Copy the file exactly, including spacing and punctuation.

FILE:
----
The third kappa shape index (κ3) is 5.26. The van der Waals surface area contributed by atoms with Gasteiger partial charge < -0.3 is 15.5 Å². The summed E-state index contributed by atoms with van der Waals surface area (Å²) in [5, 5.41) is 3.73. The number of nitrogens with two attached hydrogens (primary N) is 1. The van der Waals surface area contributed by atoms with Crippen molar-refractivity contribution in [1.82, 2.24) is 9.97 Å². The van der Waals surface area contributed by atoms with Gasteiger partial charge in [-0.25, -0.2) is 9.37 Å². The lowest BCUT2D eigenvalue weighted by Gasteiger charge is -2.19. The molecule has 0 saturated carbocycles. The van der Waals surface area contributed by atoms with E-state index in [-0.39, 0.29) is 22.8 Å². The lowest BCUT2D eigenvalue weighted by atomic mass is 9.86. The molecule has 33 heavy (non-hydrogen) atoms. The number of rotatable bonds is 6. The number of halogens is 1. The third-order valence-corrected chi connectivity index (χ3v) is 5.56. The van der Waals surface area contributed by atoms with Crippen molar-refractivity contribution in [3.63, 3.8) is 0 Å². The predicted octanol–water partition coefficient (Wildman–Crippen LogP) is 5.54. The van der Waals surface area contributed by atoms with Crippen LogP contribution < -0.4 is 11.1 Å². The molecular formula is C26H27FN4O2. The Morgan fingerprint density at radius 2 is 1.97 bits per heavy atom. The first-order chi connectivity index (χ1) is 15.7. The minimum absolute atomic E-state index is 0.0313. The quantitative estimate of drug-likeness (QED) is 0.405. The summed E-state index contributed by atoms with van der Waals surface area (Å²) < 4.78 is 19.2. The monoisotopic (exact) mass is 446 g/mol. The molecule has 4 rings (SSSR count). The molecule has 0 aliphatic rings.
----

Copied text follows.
The third kappa shape index (κ3) is 5.26. The van der Waals surface area contributed by atoms with Gasteiger partial charge < -0.3 is 15.5 Å². The summed E-state index contributed by atoms with van der Waals surface area (Å²) in [5, 5.41) is 3.73. The number of nitrogens with two attached hydrogens (primary N) is 1. The van der Waals surface area contributed by atoms with Crippen molar-refractivity contribution in [1.82, 2.24) is 9.97 Å². The van der Waals surface area contributed by atoms with Gasteiger partial charge in [-0.25, -0.2) is 9.37 Å². The lowest BCUT2D eigenvalue weighted by Gasteiger charge is -2.19. The molecule has 0 saturated carbocycles. The van der Waals surface area contributed by atoms with E-state index in [-0.39, 0.29) is 22.8 Å². The lowest BCUT2D eigenvalue weighted by atomic mass is 9.86. The molecule has 33 heavy (non-hydrogen) atoms. The number of rotatable bonds is 6. The number of halogens is 1. The third-order valence-corrected chi connectivity index (χ3v) is 5.56. The van der Waals surface area contributed by atoms with Crippen molar-refractivity contribution in [3.63, 3.8) is 0 Å². The predicted octanol–water partition coefficient (Wildman–Crippen LogP) is 5.54. The van der Waals surface area contributed by atoms with Crippen LogP contribution < -0.4 is 11.1 Å². The molecular formula is C26H27FN4O2. The Morgan fingerprint density at radius 2 is 1.97 bits per heavy atom. The first-order chi connectivity index (χ1) is 15.7. The minimum absolute atomic E-state index is 0.0313. The quantitative estimate of drug-likeness (QED) is 0.405. The summed E-state index contributed by atoms with van der Waals surface area (Å²) < 4.78 is 19.2. The monoisotopic (exact) mass is 446 g/mol. The molecule has 4 rings (SSSR count). The molecule has 0 aliphatic rings.